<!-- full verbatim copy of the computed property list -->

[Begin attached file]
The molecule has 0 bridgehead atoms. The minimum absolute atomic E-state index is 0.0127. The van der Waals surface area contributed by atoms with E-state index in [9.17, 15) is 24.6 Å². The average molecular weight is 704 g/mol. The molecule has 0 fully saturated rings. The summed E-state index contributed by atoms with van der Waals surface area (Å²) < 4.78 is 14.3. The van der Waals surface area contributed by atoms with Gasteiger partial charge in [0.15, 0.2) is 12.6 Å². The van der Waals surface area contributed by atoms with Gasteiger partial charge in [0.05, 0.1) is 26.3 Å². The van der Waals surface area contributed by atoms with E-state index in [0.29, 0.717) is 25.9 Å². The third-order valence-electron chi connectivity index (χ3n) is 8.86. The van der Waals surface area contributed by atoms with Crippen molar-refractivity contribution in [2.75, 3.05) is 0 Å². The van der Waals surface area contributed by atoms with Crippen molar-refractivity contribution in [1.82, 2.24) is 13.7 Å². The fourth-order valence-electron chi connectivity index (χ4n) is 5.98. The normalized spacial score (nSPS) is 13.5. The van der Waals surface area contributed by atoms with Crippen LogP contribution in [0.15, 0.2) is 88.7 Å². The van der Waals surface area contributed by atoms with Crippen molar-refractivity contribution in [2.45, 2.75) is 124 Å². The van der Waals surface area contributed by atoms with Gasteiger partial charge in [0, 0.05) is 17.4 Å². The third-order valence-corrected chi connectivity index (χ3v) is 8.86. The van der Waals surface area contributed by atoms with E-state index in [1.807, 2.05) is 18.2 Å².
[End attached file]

The molecule has 0 bridgehead atoms. The minimum absolute atomic E-state index is 0.0127. The van der Waals surface area contributed by atoms with E-state index in [9.17, 15) is 24.6 Å². The average molecular weight is 704 g/mol. The molecule has 0 fully saturated rings. The summed E-state index contributed by atoms with van der Waals surface area (Å²) < 4.78 is 14.3. The van der Waals surface area contributed by atoms with Gasteiger partial charge in [0.15, 0.2) is 12.6 Å². The van der Waals surface area contributed by atoms with Gasteiger partial charge in [0.05, 0.1) is 26.3 Å². The van der Waals surface area contributed by atoms with E-state index in [0.29, 0.717) is 25.9 Å². The third-order valence-electron chi connectivity index (χ3n) is 8.86. The van der Waals surface area contributed by atoms with Crippen molar-refractivity contribution in [2.75, 3.05) is 0 Å². The van der Waals surface area contributed by atoms with Crippen molar-refractivity contribution in [1.82, 2.24) is 13.7 Å². The fourth-order valence-electron chi connectivity index (χ4n) is 5.98. The normalized spacial score (nSPS) is 13.5. The van der Waals surface area contributed by atoms with Crippen LogP contribution in [0.15, 0.2) is 88.7 Å². The van der Waals surface area contributed by atoms with Crippen molar-refractivity contribution in [2.45, 2.75) is 124 Å². The van der Waals surface area contributed by atoms with Gasteiger partial charge in [0, 0.05) is 17.4 Å². The third-order valence-corrected chi connectivity index (χ3v) is 8.86. The van der Waals surface area contributed by atoms with E-state index in [1.807, 2.05) is 18.2 Å².